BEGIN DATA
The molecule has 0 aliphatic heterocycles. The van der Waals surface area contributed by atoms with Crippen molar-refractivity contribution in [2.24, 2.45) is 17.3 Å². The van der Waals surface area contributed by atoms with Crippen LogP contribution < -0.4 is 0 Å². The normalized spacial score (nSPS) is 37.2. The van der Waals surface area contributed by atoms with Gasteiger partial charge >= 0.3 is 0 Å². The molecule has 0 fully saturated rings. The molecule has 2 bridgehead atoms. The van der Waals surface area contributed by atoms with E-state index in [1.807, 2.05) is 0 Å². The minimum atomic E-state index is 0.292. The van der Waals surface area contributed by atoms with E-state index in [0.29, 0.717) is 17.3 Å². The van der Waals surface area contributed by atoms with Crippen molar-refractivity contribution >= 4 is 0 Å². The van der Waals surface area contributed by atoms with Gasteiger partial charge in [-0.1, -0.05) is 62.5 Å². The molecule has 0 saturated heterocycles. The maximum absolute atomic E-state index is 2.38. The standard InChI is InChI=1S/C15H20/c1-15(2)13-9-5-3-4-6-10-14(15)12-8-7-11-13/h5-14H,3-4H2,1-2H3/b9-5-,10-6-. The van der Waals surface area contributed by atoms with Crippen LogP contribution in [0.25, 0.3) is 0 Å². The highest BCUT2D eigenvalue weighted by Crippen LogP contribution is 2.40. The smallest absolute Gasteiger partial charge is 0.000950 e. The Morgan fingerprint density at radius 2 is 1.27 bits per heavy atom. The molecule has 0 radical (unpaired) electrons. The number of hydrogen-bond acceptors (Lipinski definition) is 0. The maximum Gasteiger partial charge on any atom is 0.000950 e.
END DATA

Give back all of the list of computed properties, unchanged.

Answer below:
The molecule has 0 aliphatic heterocycles. The van der Waals surface area contributed by atoms with Crippen molar-refractivity contribution in [2.24, 2.45) is 17.3 Å². The van der Waals surface area contributed by atoms with Crippen LogP contribution < -0.4 is 0 Å². The normalized spacial score (nSPS) is 37.2. The van der Waals surface area contributed by atoms with Gasteiger partial charge >= 0.3 is 0 Å². The molecule has 0 fully saturated rings. The molecule has 2 bridgehead atoms. The van der Waals surface area contributed by atoms with E-state index in [1.807, 2.05) is 0 Å². The minimum atomic E-state index is 0.292. The van der Waals surface area contributed by atoms with E-state index in [0.29, 0.717) is 17.3 Å². The van der Waals surface area contributed by atoms with Crippen molar-refractivity contribution >= 4 is 0 Å². The van der Waals surface area contributed by atoms with Gasteiger partial charge in [-0.1, -0.05) is 62.5 Å². The molecule has 0 saturated heterocycles. The maximum absolute atomic E-state index is 2.38. The standard InChI is InChI=1S/C15H20/c1-15(2)13-9-5-3-4-6-10-14(15)12-8-7-11-13/h5-14H,3-4H2,1-2H3/b9-5-,10-6-. The van der Waals surface area contributed by atoms with Crippen LogP contribution in [0.25, 0.3) is 0 Å². The highest BCUT2D eigenvalue weighted by Crippen LogP contribution is 2.40. The smallest absolute Gasteiger partial charge is 0.000950 e. The Morgan fingerprint density at radius 2 is 1.27 bits per heavy atom. The molecule has 0 radical (unpaired) electrons. The number of hydrogen-bond acceptors (Lipinski definition) is 0. The maximum Gasteiger partial charge on any atom is 0.000950 e.